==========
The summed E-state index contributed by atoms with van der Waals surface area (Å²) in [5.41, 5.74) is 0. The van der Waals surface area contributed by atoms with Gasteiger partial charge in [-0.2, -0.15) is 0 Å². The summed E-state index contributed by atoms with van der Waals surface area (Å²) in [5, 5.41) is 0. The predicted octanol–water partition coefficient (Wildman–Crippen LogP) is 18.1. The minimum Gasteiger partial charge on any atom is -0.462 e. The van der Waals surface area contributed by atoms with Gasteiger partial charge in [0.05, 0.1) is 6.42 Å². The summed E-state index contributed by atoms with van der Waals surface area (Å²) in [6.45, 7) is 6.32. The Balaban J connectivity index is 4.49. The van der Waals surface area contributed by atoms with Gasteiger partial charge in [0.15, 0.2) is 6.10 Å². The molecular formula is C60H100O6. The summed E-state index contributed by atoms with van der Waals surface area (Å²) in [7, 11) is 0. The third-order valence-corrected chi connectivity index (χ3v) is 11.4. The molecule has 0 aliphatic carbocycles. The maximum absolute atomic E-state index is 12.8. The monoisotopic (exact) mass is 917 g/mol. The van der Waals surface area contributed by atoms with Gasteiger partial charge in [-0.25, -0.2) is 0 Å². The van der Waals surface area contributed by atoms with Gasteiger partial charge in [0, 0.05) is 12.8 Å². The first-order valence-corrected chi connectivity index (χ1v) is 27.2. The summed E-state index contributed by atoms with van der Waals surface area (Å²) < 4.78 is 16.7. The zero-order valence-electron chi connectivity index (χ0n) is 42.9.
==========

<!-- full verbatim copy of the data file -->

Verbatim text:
The summed E-state index contributed by atoms with van der Waals surface area (Å²) in [5.41, 5.74) is 0. The van der Waals surface area contributed by atoms with Gasteiger partial charge in [-0.2, -0.15) is 0 Å². The summed E-state index contributed by atoms with van der Waals surface area (Å²) in [5, 5.41) is 0. The predicted octanol–water partition coefficient (Wildman–Crippen LogP) is 18.1. The minimum Gasteiger partial charge on any atom is -0.462 e. The van der Waals surface area contributed by atoms with Gasteiger partial charge in [0.05, 0.1) is 6.42 Å². The summed E-state index contributed by atoms with van der Waals surface area (Å²) in [6.45, 7) is 6.32. The Balaban J connectivity index is 4.49. The van der Waals surface area contributed by atoms with Gasteiger partial charge in [0.15, 0.2) is 6.10 Å². The molecular formula is C60H100O6. The summed E-state index contributed by atoms with van der Waals surface area (Å²) in [7, 11) is 0. The third-order valence-corrected chi connectivity index (χ3v) is 11.4. The molecule has 0 aliphatic carbocycles. The maximum absolute atomic E-state index is 12.8. The monoisotopic (exact) mass is 917 g/mol. The van der Waals surface area contributed by atoms with Gasteiger partial charge in [-0.25, -0.2) is 0 Å². The van der Waals surface area contributed by atoms with Gasteiger partial charge in [0, 0.05) is 12.8 Å². The first-order valence-corrected chi connectivity index (χ1v) is 27.2. The summed E-state index contributed by atoms with van der Waals surface area (Å²) < 4.78 is 16.7. The zero-order valence-electron chi connectivity index (χ0n) is 42.9.